Nearly a third of a million people in Cheshire West and Chester wake up today to find their local government in the hands of a new council. DAVID NORBURY reports.
FEW expressed an opinion on whether Cheshire County Council and the county’s six district councils should be abolished, but the late Crewe and Nantwich MP Gwyneth Dunwoody (Lab) was an ardent critic.
County Hall chief executive Jeremy Taylor exhausted himself in trying to raise awareness, arguing against splitting the four star county council.
Last May, 36% of voters turned out to elect the 72 councillors who will run the new half billion pound authority which will have 14,500 staff and will be the fourth largest in the North West.
In West Cheshire, it will replace the county council, Chester City Council and Ellesmere Port and Neston and Vale Royal Borough Councils.
Cheshire wards turned blue as the Tories, who were against reorganisation, gained seat after seat across the area, ending with 55 of the 72 seats.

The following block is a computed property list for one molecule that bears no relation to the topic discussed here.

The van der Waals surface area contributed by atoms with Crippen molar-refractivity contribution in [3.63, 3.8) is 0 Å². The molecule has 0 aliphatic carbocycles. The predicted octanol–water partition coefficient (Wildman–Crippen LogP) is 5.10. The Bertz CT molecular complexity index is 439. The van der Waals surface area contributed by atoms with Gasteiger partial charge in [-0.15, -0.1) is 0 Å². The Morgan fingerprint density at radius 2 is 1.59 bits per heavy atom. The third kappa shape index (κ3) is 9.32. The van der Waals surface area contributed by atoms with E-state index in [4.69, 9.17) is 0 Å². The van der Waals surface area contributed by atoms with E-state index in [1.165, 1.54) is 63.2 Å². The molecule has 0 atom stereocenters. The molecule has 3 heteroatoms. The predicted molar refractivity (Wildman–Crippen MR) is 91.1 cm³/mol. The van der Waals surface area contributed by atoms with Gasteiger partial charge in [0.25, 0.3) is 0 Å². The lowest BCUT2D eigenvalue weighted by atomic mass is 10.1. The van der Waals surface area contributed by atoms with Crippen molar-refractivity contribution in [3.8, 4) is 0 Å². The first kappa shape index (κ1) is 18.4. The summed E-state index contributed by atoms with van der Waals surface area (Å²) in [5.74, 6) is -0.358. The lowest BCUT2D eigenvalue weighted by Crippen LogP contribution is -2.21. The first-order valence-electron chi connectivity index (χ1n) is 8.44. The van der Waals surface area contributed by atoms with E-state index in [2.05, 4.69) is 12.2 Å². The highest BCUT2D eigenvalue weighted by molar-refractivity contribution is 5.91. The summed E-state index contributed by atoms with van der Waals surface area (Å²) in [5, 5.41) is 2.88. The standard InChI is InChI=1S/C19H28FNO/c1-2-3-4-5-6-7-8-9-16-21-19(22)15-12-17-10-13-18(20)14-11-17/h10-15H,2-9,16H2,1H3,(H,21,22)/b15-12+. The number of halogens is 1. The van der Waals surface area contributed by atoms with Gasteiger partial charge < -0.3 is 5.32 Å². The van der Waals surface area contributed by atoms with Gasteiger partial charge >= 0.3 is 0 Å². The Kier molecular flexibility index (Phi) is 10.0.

Although two of the Tories now sit as Independents, the Conservatives still have a comfortable majority.
Labour leader Cllr Derek Bateman from Ellesmere Port is in charge of just 13 councillors.
The Lib Dems, in recent years the largest party at the Town Hall, are reduced to just four councillors.
Chester’s Mike Jones (Con) has been leading the new authority, with Vale Royal councillor Les Ford (Con) as his deputy. Chester’s Cllr Brian Crowe is the chairman.
The 10-strong Executive has brought in chief executive Steve Robinson and resources director Julie Gill from Stoke City Council, Charlie Seward (regeneration and culture) from Chester City Council, Steve Kent (environment) from Cheshire County Council, Ian Whitehead from North Tyneside (adult care & health), John Stephens (children & young people) from Salford and Mike Lewis (community services) from Warrington.
The council is to have a ‘can do’ approach and has streamlined layers of management with 200 staff stripped out.